Kreidler

Tank

by Mike Schiller

21 April 2011

Tank went from twinkle in Kreidler's eye to fully-realized longplayer in less than two total weeks of work, and nothing about it sounds the least bit raw or unfinished.
 
cover art

Kreidler

Tank

(Bureau B)
US: 15 Mar 2011
UK: Import
Internet Release Date: 4 Mar 2011

There’s a cold, clinical sound to Tank, the latest album from Germany’s Kreidler, but it is also a pure sound. Kreidler have been making music for nearly 20 years, and the comfort that this band’s members enjoy in making music with one another is palpable. Live drums and bass back unabashedly synthetic keyboards and electronics, yet there is no true dissonance to be found in the combination; like the best of their krautrock progenitors, Kreidler find a way to marry the organic with the mechanic, creating a sound that finds both components compromising themselves a bit for the sake of meeting in the middle.

The purity of sound offered by Kriedler on Tank is actually a product of the members’ comfort not only with each other but with the sound that they collectively produce. Tank is an entirely instrumental album, without so much as a single sampled voice, unless you count the choir sounds in closer “Kremlin”, which sound far more likely to be the product of an instrument button on a vintage keyboard than any sort of actual sample. Each track contains roughly the same balance of the electronic and the organic, which makes one wonder whether Kreidler is capable of anything more, though the variance in sound from track to track is a constant reminder that of course they are capable of “more”, whatever that means—they simply choose to play in their comfort zone. This is doubly understandable once you realize that they spent all of five days writing and performing the thing in the studio and another eight or so doing post-production.

Tank is an album that went from twinkle in Kreidler’s eye to fully-realized longplayer in less than two total weeks of work, and nothing about it sounds the least bit raw or unfinished. It is six tracks of professional-grade atmosphere, six sinister moods over six metronomic beats.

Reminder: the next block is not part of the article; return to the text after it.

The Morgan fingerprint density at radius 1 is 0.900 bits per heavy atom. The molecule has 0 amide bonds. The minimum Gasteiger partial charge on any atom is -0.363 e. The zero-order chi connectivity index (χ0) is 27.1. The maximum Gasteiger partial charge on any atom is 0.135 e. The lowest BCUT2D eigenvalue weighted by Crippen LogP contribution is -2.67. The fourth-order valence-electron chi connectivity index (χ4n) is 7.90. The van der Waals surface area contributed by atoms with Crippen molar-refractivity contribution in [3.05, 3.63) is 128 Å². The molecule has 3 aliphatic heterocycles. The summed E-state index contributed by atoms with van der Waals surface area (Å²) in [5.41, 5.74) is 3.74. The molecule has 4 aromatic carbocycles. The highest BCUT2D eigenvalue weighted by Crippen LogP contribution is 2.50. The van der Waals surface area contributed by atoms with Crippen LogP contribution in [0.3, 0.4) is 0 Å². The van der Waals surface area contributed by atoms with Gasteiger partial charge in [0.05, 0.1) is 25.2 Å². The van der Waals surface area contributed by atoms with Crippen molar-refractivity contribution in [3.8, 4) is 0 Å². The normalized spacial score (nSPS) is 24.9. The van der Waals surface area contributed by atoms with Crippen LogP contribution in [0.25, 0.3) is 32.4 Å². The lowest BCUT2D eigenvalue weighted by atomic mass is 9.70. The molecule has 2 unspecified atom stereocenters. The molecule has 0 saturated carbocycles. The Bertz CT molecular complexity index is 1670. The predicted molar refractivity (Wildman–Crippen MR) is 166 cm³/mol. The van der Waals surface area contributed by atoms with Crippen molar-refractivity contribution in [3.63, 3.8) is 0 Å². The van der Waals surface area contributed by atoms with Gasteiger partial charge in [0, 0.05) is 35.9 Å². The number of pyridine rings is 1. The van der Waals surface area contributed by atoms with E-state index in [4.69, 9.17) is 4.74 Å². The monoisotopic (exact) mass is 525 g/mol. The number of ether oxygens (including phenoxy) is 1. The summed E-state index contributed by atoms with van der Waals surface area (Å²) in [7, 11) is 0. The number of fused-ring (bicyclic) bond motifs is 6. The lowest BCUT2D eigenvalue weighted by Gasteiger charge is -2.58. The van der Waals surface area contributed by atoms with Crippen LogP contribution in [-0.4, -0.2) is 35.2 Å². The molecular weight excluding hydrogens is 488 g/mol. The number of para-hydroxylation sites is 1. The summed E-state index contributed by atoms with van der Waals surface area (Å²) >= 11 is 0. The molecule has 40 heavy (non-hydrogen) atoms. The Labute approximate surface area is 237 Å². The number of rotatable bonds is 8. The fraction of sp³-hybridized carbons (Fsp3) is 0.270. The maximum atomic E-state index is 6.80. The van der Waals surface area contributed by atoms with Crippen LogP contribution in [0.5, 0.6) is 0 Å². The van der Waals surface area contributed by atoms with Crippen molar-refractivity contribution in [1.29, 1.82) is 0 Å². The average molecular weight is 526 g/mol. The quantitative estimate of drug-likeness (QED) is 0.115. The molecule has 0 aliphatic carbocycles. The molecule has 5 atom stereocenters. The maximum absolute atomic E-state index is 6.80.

No track on the album exemplifies this balance as much as the third track, “Jaguar”, and that trait is likely borne of the track’s electronic emphasis. Starting with (and spending much of its time repeating) a single note in a syncopated pattern and augmenting it with percussive machinery from the outset, Kreidler certainly establish a sound in the listener’s head. The bass and drums show up not long after those two elements, and while they certainly sound warmer than the electronics which open the track, they never steal the identity. It sounds overwhelmingly electronic for its duration, even as the “actual instruments” are pushed to the front of the mix. There is no virtuosity to be found, and that is to Kreidler’s benefit. It is emblematic of an album entirely devoid of ego.

Closer “Kremlin Rules” is just as impressive, even as it finds Kreidler pulling off a trick that they avoid for the rest of the album. Namely, after starting with a pensive, tension-laden slow burn for two-and-a-half minutes, drummer Thomas Klein takes a ten-second break before double-timing his beat into something driving and militaristic. Taking his cue, the rest of the band starts adding more straightforward minor key melodies into their own parts, eventually turning the whole thing into something you might hear over the end credits of a Tim Burton movie.

It’s difficult to put into print just how none of this comes off as boring, how so much of it sounds so carefully crafted and molded despite the whirlwind production period. Think about the ways that you can hear the humor and satire inherent in a Kraftwerk record, or the pure emotion in one of Tangerine Dream’s more abstract synth workouts—you’re halfway there.  Tank features nothing approaching innovation, but it is a worthwhile listen nonetheless; as a study in balance and thematic consistency, it is astonishing.

Tank

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